Bangladesh is one of the world’s most densely populated countries, approximately 156 million inhabitants. More than a fifth of the population lives below the national poverty line. Poverty has driven more than every 10th 5-14-year-old child to work. Many of the children are working extremely hazardous conditions. Although the number of children who go to school has risen significantly over the past few decades, about 20 % of the children still interrupted their basic education. Bangladesh has developed several social protection schemes, capable of breaking the intergenerational transmission of poverty and to raise families out of extreme poverty. However, these social protection schemes haven’t reached the poorest.

Save the Children Finland is working in Bangladesh to help the poor households and children. We are working in Mymensingh and Netrokon districts. The living conditions of poor children and their families have been improved by promoting the poorest households’ access to state’s social support, and to other services. We have increased transparency of social protection, and enhanced families awareness of social security programs which belong to them. Education scholarship, maternity allowance, widow’s pensions, and other forms of support granted by the state have eased the economy of the poorest families.  This has had a direct impact on the well-being of children. The authorities have been trained in order to become better, to take account of the child’s interest in their income transfer programs. Awareness of local communities and parents about child labor disadvantages, role of parents as educators, and the importance of education have been added through education and information campaigns.

Save the Children has established village schools, whose activity has been maintained, for example, through the acquisition of learning materials, hiring and training of teachers. This has made it possible, for example, for the child laborers to return home and go to back to school as well as to reduce the departure of new child laborers from the village. In these village schools in organizing teaching is taken into account, in particular children, who have never started their studies or whose education has been interrupted. In addition, we have supported state’s schools to develop teaching more child-friendly. For this purpose we have trained the authorities, parents and community members so that they could pay more attention to children’s needs in their plans and activities in the future. In addition, Save the Children has supported the children’s extracurricular activities.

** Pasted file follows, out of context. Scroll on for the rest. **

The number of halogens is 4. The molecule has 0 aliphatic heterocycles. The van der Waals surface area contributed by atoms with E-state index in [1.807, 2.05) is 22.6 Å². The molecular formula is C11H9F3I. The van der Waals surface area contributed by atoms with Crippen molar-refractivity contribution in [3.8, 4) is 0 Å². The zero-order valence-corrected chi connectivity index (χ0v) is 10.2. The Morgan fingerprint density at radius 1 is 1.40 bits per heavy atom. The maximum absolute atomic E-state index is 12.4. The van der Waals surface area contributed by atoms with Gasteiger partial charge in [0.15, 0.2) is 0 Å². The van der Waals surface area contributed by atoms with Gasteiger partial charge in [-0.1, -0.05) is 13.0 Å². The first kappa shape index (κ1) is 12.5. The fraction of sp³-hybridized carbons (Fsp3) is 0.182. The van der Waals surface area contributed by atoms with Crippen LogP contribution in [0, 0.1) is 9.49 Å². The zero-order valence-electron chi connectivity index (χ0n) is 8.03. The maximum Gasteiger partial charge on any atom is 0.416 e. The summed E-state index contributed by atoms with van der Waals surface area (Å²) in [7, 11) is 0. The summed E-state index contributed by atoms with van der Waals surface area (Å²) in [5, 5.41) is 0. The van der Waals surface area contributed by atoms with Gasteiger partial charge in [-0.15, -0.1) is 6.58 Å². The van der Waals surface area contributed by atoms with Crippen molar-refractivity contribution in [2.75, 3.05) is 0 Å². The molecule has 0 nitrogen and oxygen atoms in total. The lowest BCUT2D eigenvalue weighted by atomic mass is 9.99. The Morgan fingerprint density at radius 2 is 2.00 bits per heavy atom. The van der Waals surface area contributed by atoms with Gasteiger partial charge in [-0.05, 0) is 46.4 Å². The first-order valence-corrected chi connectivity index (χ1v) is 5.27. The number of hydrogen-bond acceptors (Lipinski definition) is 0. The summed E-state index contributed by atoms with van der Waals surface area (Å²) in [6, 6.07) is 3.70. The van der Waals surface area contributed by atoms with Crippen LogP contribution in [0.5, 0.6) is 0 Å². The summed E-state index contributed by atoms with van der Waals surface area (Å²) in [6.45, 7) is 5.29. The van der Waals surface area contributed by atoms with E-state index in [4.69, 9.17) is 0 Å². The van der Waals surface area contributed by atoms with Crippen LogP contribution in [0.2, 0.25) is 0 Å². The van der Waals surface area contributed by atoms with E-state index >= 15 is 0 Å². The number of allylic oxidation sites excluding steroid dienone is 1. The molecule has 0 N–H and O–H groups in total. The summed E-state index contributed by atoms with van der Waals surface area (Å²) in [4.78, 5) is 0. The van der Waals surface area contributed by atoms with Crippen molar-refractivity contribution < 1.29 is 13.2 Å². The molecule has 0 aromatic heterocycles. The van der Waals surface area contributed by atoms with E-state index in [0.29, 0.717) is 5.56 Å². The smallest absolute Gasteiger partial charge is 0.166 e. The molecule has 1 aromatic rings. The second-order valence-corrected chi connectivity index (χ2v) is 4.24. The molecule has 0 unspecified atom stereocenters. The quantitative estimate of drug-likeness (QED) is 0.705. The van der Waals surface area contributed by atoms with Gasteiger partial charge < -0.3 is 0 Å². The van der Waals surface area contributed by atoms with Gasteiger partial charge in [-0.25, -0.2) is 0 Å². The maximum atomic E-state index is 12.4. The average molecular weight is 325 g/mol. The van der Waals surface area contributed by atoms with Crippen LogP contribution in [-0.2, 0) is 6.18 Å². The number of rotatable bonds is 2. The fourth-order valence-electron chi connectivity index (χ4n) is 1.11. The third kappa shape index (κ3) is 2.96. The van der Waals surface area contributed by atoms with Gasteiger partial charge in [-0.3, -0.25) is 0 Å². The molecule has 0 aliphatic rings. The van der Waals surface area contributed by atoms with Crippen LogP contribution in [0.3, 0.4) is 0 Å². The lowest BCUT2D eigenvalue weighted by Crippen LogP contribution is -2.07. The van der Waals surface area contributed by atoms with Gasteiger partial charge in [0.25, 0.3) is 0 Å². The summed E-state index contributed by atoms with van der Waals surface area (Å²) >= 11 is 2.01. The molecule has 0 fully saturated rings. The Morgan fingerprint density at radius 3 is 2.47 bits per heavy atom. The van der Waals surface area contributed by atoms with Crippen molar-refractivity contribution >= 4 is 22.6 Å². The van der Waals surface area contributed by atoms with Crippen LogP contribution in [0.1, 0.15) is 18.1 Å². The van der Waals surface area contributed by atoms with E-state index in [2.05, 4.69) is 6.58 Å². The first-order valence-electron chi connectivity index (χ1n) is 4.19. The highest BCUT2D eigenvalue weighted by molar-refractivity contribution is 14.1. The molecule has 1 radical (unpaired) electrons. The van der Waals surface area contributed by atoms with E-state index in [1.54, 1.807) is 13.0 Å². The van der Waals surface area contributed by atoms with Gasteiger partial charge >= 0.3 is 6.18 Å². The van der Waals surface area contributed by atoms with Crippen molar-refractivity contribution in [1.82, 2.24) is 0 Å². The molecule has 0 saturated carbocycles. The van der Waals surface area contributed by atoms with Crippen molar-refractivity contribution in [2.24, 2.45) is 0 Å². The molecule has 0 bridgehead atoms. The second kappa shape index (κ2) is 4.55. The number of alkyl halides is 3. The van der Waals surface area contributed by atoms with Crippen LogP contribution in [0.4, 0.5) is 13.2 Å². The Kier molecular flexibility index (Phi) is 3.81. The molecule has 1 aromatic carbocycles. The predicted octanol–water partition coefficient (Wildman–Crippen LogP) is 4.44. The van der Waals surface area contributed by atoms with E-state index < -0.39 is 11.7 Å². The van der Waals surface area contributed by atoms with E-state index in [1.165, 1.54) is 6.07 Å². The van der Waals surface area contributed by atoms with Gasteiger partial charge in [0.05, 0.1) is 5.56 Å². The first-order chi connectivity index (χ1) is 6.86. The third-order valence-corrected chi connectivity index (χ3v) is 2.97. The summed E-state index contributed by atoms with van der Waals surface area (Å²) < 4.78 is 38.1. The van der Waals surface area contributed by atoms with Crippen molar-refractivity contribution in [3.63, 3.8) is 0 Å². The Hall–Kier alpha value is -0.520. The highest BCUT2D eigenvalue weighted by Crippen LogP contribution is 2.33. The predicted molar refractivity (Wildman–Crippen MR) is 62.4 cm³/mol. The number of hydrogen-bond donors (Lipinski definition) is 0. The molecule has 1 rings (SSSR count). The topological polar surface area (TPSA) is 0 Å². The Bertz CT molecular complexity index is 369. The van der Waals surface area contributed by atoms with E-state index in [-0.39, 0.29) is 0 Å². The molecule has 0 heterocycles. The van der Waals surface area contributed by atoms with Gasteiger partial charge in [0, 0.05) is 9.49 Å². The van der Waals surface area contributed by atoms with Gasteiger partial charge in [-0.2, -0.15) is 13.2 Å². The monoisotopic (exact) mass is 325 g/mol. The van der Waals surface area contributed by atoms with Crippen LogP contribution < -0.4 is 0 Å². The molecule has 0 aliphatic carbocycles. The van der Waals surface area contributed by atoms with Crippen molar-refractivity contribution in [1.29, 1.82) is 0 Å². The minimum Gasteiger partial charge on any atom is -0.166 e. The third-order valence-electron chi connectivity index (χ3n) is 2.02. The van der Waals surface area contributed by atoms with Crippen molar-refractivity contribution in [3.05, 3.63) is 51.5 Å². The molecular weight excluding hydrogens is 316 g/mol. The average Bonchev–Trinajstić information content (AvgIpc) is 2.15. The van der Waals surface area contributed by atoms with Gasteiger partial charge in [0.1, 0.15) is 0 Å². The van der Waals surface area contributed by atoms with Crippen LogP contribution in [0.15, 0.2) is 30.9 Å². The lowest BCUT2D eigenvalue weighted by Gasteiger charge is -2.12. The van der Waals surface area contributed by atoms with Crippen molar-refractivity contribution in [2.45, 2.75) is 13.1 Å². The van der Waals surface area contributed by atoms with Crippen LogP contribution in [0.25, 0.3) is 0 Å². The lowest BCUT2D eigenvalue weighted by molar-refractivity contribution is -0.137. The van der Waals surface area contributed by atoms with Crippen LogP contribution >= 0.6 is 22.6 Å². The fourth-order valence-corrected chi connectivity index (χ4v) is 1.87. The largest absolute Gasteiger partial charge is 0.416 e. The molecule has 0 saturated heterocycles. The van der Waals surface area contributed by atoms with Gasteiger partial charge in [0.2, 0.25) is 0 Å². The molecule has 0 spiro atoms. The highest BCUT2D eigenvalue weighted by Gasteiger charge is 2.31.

In 2016, Save the Children focused its efforts on the stability of the results already achieved by increasing funding for the local authorities to the village schools, children’s clubs and training sessions targeted to parents. In 2017 our operations in Bangladesh goes on a smaller scale and most of the financial support from the Red Nose Day Foundation will be targeted to our work in India. Read more about our work in India.

Shoma (pictured in the foreground) got a second chance to attend school by help from Save the Children.

Shoma (pictured in the foreground) got a second chance to attend school by help from Save the Children.

Mariam benefitting access to social protection

4-years-old Mariam lives with her mother, father, two siblings and grandmother. Mariam’s mother is disabled, she paralysed after Mariam’s birth so grandmother looks after Mariam quite a lot and Mariam is very attached to her. Her mother gets disability allowance. During earthquake in 2015 their house collapsed completely. The family is very poor and they are Dalit. Mariam attends a school regularly.

Save the Children has helped Mariam and her family in many different ways. We have trained her caregivers how they could keep better care of Mariam and his nourishment. We have also encouraged Mariam’s family to take her to regular growth monitoring at health post to make sure Mariam is growing well. Before as grandmother said that they fed her only once per day and sometimes they left her at home on her own when went to work. Mariam’s grandmother attended parenting education sessions and learned that the Mariam should be fed 4 times per day and with healthy, nutritious foods. In addition, with our support, Mariam was provided access to Nepalese government social protection scheme ”child grant”, which belonged to her. Her family just didn’t know about child grant before. The family uses the money to buy vegetables and more nutritious food, which they couldn’t afford otherwise. Save the Children also provides Mairam meal package for the school as well as school materials. Today, Mariam grows well and is healthy and happy child

In the period 2011 – 2016 Bangladesh project has been funded by the Finnish Red Nose Day Foundation and the Ministry of Foreign Affairs. In 2017 the project is funded by the Finnish Red Nose Day Foundation.